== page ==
The project is funded by the Welsh Government, City & County of Swansea and Swansea BID and delivered in partnership with LOCWS International

This work is looking phenomenal on the high street, I'd love to see a picture of the building beforehand, and I wonder what the response has been like locally?

To find out more about the project, visit: 

Wednesday 27 February 2013

Richard Deacon commission forms part of Piccadilly development in London

The Eagle Place development at St James's (showing the artwork in red)

A new glazed terracotta cornice by sculptor Richard Deacon (b.1949) will soon be revealed on the facade of a major new development in Piccadilly, London. 

Deacon, who won the Turner Prize in 1987, was commissioned to work with Eric Parry Architects (who were responsible for the recent lauded extension to the Holburne Museum in Bath) on the work for Eagle House on the St James's Gateway scheme.

The artwork is 25 metres long and consists of 39 glazed terracotta pieces.

Map of faience facade elements

According to Will Mclean in an article on the Architectural Review website,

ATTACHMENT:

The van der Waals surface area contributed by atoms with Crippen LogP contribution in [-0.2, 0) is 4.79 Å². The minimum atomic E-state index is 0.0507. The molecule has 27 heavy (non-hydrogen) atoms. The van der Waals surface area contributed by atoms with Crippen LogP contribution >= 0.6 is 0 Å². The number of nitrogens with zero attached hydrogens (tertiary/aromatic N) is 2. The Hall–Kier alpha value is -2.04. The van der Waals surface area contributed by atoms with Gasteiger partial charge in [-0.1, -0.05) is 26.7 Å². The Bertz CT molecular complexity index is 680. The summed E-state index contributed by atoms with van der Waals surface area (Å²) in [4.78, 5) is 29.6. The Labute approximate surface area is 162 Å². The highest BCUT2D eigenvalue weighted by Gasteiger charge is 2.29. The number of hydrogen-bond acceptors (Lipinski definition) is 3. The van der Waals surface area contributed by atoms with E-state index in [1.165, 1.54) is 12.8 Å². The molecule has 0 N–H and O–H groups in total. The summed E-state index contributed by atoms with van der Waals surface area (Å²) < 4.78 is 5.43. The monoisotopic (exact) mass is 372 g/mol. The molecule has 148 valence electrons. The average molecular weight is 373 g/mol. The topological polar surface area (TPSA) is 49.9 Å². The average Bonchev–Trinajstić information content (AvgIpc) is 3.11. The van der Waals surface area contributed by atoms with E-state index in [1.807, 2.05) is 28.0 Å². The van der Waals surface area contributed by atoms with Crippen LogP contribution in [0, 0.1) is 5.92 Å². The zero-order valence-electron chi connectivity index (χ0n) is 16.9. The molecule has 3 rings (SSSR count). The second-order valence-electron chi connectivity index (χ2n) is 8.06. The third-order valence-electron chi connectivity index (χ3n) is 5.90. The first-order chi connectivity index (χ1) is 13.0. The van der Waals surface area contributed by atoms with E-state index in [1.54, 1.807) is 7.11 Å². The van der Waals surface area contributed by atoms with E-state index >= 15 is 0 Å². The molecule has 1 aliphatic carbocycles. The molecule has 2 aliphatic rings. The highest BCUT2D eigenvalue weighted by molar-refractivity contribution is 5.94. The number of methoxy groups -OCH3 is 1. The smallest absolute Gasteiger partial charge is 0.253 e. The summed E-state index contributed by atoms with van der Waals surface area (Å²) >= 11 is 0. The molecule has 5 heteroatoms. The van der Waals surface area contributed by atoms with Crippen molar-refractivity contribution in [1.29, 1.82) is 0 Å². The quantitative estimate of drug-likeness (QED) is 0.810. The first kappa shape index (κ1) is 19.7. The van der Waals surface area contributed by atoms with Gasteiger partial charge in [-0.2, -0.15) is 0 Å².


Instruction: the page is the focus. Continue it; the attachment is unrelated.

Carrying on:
'As a sculptor acquainted with the deft manipulation of matter, Deacon studied and has remade the cornice as a ‘chopped up’ performance of 14 variable prismatic forms, each mutated from a single genotypic cross-section, but confined in height, or what Parry described as ‘the field of play’ to a not inconsiderable 1200mm. In addition, each of these 39 sculptures, extending over 25m, is highly coloured with facsimiles of Deacon’s painting using screen-printed waterslide transfers (decals) in a process originally invented for the pottery industry; each facet of the cornice blocks is differently coloured, further emphasising the geometric transformations.'

The artist checks the waterslide transfers

The artwork is due to be unveiled in March 2013. Look forward to seeing it.

You can read the article (which focuses on the technical side of working with terracotta) here:

There is an article about the project on the Evening Standard website here: